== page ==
Dealing with the Past: Aspects of Trauma and Healing - A Personal Reflection by Dana Buenaobra

Her name is Net Savoen, the only survivor from the 30 women who were taken by the Khmer Rouge to be raped from dusk to dawn before being brutally murdered in Pursat Province, 1978.

Personal reflections on the conference – Dealing with the Past: Engaging in the Present

What does justice mean to the different victims of the Khmer Rouge? How can it be found outside of the courts? And can there be appropriate justice? Those are only some of the questions raised in the past days at the conference Dealing with the Past: Engaging in the Present. The leitmotif of the conference – how to deal with the past and how to make sure it will never happen again – has provided a link for discussions about genocide education, justice and the role of women in the context of the Cambodian genocide. From Monday 23rd January 2017 until Friday 27th January 2017 at META HOUSE

"Stick out your head to move forward!"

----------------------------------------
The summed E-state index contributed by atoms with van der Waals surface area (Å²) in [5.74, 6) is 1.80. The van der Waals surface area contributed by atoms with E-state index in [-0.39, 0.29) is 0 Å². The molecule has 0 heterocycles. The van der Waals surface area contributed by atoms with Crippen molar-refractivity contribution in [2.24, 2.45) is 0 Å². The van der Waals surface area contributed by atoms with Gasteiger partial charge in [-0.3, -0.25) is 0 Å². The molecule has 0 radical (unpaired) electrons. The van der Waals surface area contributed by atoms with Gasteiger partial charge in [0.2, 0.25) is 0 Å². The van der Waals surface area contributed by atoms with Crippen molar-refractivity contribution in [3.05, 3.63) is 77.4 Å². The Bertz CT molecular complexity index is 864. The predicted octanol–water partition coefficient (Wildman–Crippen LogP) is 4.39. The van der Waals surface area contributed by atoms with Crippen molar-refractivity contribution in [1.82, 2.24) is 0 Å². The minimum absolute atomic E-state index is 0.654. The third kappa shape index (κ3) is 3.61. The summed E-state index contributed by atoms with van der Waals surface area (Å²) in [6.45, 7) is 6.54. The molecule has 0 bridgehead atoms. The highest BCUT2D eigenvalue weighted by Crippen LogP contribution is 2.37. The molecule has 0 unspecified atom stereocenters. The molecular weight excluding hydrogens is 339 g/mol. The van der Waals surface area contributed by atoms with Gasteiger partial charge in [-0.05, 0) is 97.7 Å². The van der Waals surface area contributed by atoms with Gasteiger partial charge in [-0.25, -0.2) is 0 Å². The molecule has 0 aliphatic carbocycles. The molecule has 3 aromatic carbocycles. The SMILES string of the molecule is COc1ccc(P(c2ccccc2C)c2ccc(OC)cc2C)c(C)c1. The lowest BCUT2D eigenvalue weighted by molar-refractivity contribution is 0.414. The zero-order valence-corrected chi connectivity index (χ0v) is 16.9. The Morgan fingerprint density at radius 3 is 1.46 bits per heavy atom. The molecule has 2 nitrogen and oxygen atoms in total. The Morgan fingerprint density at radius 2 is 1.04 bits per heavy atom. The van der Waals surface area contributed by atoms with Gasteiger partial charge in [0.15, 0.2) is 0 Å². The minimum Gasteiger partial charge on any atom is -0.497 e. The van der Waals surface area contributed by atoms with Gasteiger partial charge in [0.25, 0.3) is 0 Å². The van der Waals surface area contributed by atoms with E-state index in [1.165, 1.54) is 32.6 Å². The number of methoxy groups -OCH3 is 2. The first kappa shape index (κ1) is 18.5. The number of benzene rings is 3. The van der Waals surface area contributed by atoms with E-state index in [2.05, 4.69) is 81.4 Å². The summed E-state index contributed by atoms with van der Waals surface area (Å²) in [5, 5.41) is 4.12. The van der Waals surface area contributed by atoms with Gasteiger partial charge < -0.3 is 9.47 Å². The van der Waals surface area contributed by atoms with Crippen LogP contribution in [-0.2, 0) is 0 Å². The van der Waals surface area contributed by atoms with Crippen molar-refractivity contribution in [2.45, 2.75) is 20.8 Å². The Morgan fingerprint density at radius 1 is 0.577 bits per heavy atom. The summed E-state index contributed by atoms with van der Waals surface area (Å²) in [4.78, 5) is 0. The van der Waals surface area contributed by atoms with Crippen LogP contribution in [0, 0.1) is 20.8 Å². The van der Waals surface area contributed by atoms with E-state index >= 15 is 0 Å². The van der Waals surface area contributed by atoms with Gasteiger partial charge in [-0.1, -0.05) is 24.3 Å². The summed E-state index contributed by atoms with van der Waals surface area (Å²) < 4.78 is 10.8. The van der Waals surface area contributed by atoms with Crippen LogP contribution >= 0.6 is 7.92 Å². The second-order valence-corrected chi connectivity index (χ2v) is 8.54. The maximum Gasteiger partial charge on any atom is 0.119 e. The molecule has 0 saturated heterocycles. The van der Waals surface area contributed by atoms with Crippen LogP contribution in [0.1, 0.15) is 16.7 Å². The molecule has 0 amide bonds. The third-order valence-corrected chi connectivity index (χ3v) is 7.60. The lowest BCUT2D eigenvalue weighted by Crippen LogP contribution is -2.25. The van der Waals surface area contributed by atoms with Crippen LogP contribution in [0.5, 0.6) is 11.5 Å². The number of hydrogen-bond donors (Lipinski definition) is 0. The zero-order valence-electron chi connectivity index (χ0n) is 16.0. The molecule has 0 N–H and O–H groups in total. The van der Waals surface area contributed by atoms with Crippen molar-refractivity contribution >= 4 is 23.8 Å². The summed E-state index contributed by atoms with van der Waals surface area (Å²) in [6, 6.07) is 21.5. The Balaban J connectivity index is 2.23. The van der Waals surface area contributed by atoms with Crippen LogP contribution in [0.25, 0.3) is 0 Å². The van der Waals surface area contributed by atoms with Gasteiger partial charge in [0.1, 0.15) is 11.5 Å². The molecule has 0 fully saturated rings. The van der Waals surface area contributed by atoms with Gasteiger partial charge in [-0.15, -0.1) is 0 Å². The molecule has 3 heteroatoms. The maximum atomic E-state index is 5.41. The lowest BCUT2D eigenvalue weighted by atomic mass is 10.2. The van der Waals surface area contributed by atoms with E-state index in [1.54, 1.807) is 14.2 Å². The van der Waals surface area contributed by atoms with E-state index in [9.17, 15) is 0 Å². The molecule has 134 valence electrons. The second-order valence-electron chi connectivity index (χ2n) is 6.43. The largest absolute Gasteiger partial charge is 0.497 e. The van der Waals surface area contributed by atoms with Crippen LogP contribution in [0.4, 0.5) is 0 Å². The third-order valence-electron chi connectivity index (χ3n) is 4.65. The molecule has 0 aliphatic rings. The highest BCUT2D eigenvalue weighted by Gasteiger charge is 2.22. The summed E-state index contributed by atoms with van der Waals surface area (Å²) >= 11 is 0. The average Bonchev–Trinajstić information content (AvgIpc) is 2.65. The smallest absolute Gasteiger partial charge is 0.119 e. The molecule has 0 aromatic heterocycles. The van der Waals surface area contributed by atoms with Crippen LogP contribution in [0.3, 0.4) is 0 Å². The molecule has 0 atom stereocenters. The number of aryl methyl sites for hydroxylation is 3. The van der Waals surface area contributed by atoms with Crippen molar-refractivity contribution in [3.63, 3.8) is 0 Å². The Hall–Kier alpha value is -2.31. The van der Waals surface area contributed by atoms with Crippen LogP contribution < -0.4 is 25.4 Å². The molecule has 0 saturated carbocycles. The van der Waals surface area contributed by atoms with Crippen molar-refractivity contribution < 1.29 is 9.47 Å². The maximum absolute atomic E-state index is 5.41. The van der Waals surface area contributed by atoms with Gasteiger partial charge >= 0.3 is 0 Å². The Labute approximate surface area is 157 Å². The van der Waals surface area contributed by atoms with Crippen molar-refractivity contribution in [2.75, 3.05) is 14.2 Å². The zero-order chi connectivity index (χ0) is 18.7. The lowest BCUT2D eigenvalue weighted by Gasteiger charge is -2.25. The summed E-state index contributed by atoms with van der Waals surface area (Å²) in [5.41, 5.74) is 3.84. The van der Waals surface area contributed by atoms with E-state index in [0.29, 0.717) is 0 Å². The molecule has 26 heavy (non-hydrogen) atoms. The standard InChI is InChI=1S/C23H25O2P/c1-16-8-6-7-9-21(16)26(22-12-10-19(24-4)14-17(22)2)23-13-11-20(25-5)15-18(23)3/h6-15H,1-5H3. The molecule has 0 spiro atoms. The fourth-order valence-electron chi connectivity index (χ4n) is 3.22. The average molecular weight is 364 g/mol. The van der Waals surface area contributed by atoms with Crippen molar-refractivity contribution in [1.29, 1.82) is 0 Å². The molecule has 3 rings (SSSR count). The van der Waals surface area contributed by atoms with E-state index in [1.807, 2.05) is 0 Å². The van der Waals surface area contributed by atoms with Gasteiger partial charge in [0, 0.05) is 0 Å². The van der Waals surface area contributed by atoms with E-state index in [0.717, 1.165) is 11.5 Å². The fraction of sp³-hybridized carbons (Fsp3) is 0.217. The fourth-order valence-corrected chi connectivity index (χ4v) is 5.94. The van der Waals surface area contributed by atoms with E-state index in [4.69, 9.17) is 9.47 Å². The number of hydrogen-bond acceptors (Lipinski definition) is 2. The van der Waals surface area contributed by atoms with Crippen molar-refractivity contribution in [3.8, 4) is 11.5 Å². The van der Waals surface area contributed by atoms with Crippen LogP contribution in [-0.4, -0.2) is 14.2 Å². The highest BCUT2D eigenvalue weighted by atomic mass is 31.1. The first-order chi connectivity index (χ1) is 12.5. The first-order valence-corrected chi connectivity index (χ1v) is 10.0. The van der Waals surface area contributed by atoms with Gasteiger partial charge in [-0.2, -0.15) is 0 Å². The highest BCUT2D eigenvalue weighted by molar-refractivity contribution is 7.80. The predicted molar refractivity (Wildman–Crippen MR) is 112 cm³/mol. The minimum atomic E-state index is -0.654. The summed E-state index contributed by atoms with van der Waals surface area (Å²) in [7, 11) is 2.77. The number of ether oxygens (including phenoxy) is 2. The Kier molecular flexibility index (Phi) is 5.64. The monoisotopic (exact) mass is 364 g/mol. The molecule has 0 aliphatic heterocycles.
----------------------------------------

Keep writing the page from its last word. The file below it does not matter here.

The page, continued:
A student stands on the stage, holding a turtle in a basket. He calls his pet ‘Ninja Turtle’ as he imagines it to be a courageous fighter that stands up against bullies. In reality, the turtle spends most of its time hiding in its shell. The boy feels he has a lot in common with the turtle – he is too scared to defend a fellow classmate who is being bullied.

Justice and Reconciliation after the Khmer Rouge Regime: What has been achieved?

On the occasion of the 40th anniversary of the fall of Phnom Penh, the Heinrich Böll Foundation organised a conference with the purpose of assessing the achievements and the shortcomings in Cambodia’s transitional justice process. “Justice and Reconciliation after the Khmer Rouge Regime: What has been achieved?” took place in Meta House, Phnom Penh, on 18 February 2015, and brought together researchers, lawyers, experts from a number of different disciplines as well as Khmer Rouge victims.